Home > Applying Political Science, Political Campaigns, Political Science > On the limited impact of presidential nominees

On the limited impact of presidential nominees

The Republican nomination season is well under way, and the remaining major candidates recently gathered at the Ronald Reagan Library in Simi Valley, California. The popular press (and I include the blogosphere here) has, is, and will spend a significant amount of time between now and the Iowa and New Hampshire contests weighing the pros and cons, merits and demerits, and “electability” of each of the candidates.

Is Mitt Romney palatable to southern evangelicals? To what extent will his past as Governor of Massachusetts help/hurt him? Can Michele Bachmann ride the Tea Party express to the White House or will she remain a fringe candidate? Will Rick Perry be perceived as the second coming of Bush? How much will his book help/hurt him with general election voters? Is John Huntsman be too moderate for Republican primary voters? Will Sarah Palin enter the race? Why/how is Newt Gingrich still hanging around?

While it is fun to watch the candidates (and watch the press cover them) pursue the nomination, an interesting question is whether it ultimately matters who wins. Does it make a difference if Republicans nominate Romney as opposed to Perry or any of the other people currently seeking the nomination? Or, could Bachmann, Paul, and Cain do just as well?

To begin with, the answer is obviously yes. Who the candidate is absolutely matters. Candidates have to spend long hours in front of large (and small) crowds all over the country repeating the same themes in the same speeches. They have to possess the energy, stamina, and drive to do it and do it well. (I’m thinking of you Fred.) Candidates have to devote considerable time and energy raising money in small amounts from a very large pool of potential donors. Not everyone is willing to do so. (I’m thinking of you Newt.) Candidates can’t have skeletons in the closet that will sidetrack for long periods or derail their campaigns. They have to be taken seriously by their party’s elites (Palin? Perry?), win their support in the year prior to the actual voting contests, and pass the media’s smell test. Not everyone will. (I’m thinking of you Donald.)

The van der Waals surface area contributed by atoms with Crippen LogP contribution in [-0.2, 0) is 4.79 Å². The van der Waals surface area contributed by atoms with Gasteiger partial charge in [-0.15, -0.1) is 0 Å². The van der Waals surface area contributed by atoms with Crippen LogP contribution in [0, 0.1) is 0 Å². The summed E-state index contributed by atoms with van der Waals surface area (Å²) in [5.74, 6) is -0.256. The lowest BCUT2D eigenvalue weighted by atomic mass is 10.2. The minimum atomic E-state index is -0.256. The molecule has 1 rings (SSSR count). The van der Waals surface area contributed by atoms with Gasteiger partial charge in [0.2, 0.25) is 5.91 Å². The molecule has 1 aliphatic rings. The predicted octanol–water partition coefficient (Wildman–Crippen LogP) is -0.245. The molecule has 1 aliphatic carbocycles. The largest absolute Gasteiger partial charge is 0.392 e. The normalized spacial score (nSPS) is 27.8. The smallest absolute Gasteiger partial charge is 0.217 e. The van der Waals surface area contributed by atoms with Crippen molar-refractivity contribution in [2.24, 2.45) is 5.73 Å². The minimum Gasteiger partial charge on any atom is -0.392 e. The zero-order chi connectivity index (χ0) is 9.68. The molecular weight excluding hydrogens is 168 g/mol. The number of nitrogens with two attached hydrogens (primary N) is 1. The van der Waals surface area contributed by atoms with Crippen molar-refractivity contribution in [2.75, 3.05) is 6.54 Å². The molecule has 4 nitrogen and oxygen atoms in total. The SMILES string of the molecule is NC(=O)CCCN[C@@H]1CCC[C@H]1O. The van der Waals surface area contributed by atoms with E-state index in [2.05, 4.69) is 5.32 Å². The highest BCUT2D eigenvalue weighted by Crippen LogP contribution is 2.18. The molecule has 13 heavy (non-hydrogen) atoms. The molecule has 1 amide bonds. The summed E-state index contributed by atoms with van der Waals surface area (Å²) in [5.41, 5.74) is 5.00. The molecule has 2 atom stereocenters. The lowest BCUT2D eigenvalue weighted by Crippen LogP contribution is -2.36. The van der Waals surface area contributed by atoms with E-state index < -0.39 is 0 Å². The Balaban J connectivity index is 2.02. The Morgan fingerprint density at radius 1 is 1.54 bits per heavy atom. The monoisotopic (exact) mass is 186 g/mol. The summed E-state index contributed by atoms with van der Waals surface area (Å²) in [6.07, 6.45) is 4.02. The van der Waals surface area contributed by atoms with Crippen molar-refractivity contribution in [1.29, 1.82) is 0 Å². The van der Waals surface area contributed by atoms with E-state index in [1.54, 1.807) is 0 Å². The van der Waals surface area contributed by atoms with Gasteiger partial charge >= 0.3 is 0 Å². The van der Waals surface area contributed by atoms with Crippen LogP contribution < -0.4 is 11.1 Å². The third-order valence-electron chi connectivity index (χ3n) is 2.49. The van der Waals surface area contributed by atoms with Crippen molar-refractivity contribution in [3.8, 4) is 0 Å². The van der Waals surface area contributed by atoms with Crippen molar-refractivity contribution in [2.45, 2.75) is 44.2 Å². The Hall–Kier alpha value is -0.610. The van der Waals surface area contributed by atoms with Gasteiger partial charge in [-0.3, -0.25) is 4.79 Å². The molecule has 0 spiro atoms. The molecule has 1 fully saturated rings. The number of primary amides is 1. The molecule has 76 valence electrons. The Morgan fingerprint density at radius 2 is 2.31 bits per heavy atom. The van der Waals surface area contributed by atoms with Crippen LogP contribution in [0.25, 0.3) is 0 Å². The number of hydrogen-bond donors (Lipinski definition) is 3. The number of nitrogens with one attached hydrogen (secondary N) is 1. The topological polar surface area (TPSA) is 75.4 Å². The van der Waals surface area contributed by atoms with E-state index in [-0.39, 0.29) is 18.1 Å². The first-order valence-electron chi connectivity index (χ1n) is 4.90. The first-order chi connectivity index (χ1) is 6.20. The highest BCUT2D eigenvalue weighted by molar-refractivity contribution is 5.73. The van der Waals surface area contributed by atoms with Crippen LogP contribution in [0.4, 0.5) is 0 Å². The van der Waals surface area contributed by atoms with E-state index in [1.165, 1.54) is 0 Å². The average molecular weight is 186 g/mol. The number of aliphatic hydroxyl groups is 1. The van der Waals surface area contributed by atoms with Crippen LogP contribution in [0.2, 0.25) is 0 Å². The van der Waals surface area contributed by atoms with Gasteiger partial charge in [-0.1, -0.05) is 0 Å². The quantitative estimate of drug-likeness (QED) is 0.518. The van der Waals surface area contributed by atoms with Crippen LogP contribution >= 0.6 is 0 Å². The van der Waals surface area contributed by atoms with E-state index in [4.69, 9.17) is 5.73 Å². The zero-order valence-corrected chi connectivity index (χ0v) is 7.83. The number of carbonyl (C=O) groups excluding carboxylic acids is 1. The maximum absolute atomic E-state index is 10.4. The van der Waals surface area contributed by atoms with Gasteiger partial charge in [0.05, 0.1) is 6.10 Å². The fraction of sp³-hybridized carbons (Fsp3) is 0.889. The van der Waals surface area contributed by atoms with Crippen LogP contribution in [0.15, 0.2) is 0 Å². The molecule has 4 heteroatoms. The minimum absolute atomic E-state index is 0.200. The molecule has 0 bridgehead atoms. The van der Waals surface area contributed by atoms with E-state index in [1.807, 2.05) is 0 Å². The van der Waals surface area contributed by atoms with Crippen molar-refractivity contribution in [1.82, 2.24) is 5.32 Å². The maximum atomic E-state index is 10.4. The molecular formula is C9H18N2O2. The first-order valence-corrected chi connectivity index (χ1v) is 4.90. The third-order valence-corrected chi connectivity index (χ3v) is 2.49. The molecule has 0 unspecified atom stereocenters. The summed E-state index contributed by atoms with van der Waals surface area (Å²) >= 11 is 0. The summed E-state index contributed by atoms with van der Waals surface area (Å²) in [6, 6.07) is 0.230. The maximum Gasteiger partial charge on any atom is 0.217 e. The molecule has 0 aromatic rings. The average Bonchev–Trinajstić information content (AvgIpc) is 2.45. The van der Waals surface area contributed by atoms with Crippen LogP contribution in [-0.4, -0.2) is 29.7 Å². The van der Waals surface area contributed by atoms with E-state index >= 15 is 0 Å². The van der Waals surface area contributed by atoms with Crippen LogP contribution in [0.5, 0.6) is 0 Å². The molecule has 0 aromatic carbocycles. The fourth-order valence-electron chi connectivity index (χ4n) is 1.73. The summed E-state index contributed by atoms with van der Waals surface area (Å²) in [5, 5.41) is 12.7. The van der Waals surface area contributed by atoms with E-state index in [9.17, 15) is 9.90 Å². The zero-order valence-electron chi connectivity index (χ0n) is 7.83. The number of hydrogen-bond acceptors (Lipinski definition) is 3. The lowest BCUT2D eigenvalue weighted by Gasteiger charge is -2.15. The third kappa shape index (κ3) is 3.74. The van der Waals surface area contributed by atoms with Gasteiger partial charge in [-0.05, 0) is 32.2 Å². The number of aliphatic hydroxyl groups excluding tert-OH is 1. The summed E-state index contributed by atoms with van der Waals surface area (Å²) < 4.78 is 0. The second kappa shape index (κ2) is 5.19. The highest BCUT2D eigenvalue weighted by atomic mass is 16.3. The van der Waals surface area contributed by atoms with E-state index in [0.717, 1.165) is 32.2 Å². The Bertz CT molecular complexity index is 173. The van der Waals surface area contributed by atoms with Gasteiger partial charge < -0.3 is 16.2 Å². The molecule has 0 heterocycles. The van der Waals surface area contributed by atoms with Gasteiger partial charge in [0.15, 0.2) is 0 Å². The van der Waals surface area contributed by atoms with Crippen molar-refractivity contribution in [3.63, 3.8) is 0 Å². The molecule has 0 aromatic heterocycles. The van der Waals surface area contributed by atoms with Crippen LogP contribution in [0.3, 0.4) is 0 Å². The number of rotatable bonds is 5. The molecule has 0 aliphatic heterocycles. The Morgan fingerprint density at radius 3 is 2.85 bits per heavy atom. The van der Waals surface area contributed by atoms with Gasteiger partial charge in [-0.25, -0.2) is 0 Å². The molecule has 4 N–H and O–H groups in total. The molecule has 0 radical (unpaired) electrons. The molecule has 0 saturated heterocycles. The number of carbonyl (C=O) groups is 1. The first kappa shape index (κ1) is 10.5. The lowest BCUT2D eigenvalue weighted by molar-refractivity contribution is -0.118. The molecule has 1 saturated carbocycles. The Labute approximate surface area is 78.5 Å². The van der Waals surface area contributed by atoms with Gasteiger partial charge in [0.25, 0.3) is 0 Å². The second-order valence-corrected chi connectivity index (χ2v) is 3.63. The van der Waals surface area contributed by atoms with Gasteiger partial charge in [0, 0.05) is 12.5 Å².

The thing is, though, by and large the people we saw on the stage last Wednesday night have all demonstrated they have these qualities. (Well, maybe not everyone.) So how much, if anything, of what’s left to distinguish the various candidates will matter come next November?

The answer is probably not that much. One political scientist estimates maybe two percentage points in the national vote.

To begin with, the choice of nominee is not going to matter that much to the vast majority of voters come November 6. Contrary to the media’s constant proclamations, very few people are politically independent. (If anything, the percentage of the population that is really independent is getting smaller, not larger.) Instead, almost everyone who votes (a) is aligned with one of the major parties (whether they are willing to admit it or not) and (b) will vote their party no matter who the nominee is.

What matters to most voters is not a candidate’s stand on any given issue or set of issues or even the candidate’s personality, it is whether a candidate has the right letter (R or D) behind his or her name on the ballot. What’s more, in an age or political polarization, the relationship between party identification and vote choice is only getting stronger. Republicans are largely not going to vote for President Obama and Democrats are largely not going to vote for whoever the Republican candidate is.